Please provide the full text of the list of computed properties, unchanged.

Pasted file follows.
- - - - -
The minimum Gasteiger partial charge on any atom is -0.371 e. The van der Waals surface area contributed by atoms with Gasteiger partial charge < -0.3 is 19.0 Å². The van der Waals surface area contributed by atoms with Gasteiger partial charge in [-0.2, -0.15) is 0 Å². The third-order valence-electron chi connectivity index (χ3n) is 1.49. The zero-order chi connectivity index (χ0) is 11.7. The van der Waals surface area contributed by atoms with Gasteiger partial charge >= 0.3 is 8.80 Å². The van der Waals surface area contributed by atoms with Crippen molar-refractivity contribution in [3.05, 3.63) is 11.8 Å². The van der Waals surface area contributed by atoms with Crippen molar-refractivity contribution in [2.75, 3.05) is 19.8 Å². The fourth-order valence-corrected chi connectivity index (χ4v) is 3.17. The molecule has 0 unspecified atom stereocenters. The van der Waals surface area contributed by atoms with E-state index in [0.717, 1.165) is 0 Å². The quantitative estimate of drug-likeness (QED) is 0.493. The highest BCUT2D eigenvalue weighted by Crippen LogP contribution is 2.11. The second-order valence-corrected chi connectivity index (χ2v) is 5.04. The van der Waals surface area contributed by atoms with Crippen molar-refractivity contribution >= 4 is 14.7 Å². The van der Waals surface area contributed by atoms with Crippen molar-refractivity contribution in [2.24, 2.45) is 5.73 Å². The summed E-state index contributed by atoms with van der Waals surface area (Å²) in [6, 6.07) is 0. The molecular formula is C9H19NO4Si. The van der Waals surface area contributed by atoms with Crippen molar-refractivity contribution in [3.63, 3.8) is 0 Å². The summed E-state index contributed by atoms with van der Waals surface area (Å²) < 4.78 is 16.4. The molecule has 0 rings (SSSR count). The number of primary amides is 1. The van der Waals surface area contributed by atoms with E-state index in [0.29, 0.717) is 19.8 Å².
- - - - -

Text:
The minimum Gasteiger partial charge on any atom is -0.371 e. The van der Waals surface area contributed by atoms with Gasteiger partial charge < -0.3 is 19.0 Å². The van der Waals surface area contributed by atoms with Gasteiger partial charge in [-0.2, -0.15) is 0 Å². The third-order valence-electron chi connectivity index (χ3n) is 1.49. The zero-order chi connectivity index (χ0) is 11.7. The van der Waals surface area contributed by atoms with Gasteiger partial charge >= 0.3 is 8.80 Å². The van der Waals surface area contributed by atoms with Crippen molar-refractivity contribution in [3.05, 3.63) is 11.8 Å². The van der Waals surface area contributed by atoms with Crippen molar-refractivity contribution in [2.75, 3.05) is 19.8 Å². The fourth-order valence-corrected chi connectivity index (χ4v) is 3.17. The molecule has 0 unspecified atom stereocenters. The van der Waals surface area contributed by atoms with E-state index in [0.717, 1.165) is 0 Å². The quantitative estimate of drug-likeness (QED) is 0.493. The highest BCUT2D eigenvalue weighted by Crippen LogP contribution is 2.11. The second-order valence-corrected chi connectivity index (χ2v) is 5.04. The van der Waals surface area contributed by atoms with Crippen molar-refractivity contribution >= 4 is 14.7 Å². The van der Waals surface area contributed by atoms with Crippen molar-refractivity contribution in [2.24, 2.45) is 5.73 Å². The summed E-state index contributed by atoms with van der Waals surface area (Å²) in [6, 6.07) is 0. The molecular formula is C9H19NO4Si. The van der Waals surface area contributed by atoms with Crippen molar-refractivity contribution in [3.63, 3.8) is 0 Å². The summed E-state index contributed by atoms with van der Waals surface area (Å²) < 4.78 is 16.4. The molecule has 0 rings (SSSR count). The number of primary amides is 1. The van der Waals surface area contributed by atoms with E-state index in [0.29, 0.717) is 19.8 Å².